Availability: October to March.
Buying Guide: Look for tight, vivid green heads with unblemished, compact leaves. Avoid those with loose leaves and any signs of yellowing.
Storage: Refrigerate in a plastic bag up to 5 days. Use as soon as possible since flavor gets stronger with age.
History: Brussels sprouts are native to northern Europe and belong to the cabbage family. The plant produces numerous small heads arranged in neat rows around a thick stalk (instead of one large head). Their flavor is improved by a touch of frost.
- Cut stem from each Brussels sprout and pull off outer or bruised leaves.
Cut the stem from each Brussels sprout
and remove the damaged leaves.
- For faster, more even cooking, cross-hatch core by cutting an "X" deep into the stem end of each sprout with small paring knife. Refresh sprouts for 5 minutes in bowl of cold water; drain.
Cut an "X" into the stem to
ensure even cooking.
- Use large enough saucepan to allow sprouts to fit in a single layer. Pour cooking liquid (broth or water) into saucepan. To braise sprouts, place sprouts with stem ends down in broth. Bring to a boil over high heat; reduce heat to medium-low. Cover; simmer about 5 minutes or just until sprouts turn bright green and are crisp-tender when pierced with a fork.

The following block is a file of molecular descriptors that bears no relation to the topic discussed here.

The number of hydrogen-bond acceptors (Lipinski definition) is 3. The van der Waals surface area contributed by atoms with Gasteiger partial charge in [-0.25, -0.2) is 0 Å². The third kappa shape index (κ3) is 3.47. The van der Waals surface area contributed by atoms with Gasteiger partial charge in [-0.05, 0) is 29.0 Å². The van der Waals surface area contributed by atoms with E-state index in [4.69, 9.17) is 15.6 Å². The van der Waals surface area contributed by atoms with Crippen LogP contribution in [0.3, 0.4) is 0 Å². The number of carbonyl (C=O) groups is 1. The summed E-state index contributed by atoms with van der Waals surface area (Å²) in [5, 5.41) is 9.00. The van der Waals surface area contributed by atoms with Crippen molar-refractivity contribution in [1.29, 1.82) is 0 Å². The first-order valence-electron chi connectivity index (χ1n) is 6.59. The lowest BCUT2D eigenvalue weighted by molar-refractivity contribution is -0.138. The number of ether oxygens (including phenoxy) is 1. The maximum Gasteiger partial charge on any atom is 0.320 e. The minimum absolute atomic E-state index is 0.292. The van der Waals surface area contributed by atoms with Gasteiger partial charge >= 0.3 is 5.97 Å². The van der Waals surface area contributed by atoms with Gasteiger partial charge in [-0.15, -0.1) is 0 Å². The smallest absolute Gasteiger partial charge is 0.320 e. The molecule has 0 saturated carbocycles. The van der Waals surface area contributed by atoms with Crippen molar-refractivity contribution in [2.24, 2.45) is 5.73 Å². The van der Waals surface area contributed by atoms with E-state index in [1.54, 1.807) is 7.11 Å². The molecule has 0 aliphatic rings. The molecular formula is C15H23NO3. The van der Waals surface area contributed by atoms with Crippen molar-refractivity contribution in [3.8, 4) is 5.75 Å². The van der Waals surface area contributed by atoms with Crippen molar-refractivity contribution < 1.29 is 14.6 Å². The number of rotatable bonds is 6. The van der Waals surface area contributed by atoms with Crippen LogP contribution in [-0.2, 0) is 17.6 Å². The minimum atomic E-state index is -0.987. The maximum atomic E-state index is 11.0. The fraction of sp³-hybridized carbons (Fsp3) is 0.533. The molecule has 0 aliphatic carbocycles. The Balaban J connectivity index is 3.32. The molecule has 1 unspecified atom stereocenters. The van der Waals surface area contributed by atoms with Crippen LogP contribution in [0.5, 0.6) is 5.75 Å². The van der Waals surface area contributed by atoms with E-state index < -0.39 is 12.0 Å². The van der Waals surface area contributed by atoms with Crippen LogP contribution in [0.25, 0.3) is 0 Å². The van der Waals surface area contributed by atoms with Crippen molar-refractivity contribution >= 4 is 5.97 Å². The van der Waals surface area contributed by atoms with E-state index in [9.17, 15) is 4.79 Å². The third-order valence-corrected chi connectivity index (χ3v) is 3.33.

- Uncover; simmer until liquid is almost evaporated. Drain.
Simmer until almost all of
the water has evaporated.
In the next section, we will dive deeper into vegetables with an exploration of how to cut and slice onions.
Not what you're looking for? Try these:
- Vegetable Recipes: Both tasty and good for you, vegetables are a great vehicle to try out new seasonings and cooking methods. Find plenty of ideas on our Vegetable Recipes page.
- Grilling Vegetables: Grilling vegetables is not only easy but it also produces a rich tasting, healthy treat. Learn how to grill vegetables in this article.
- Cooking: Learn the ins and outs of some basic cooking techniques in this helpful article.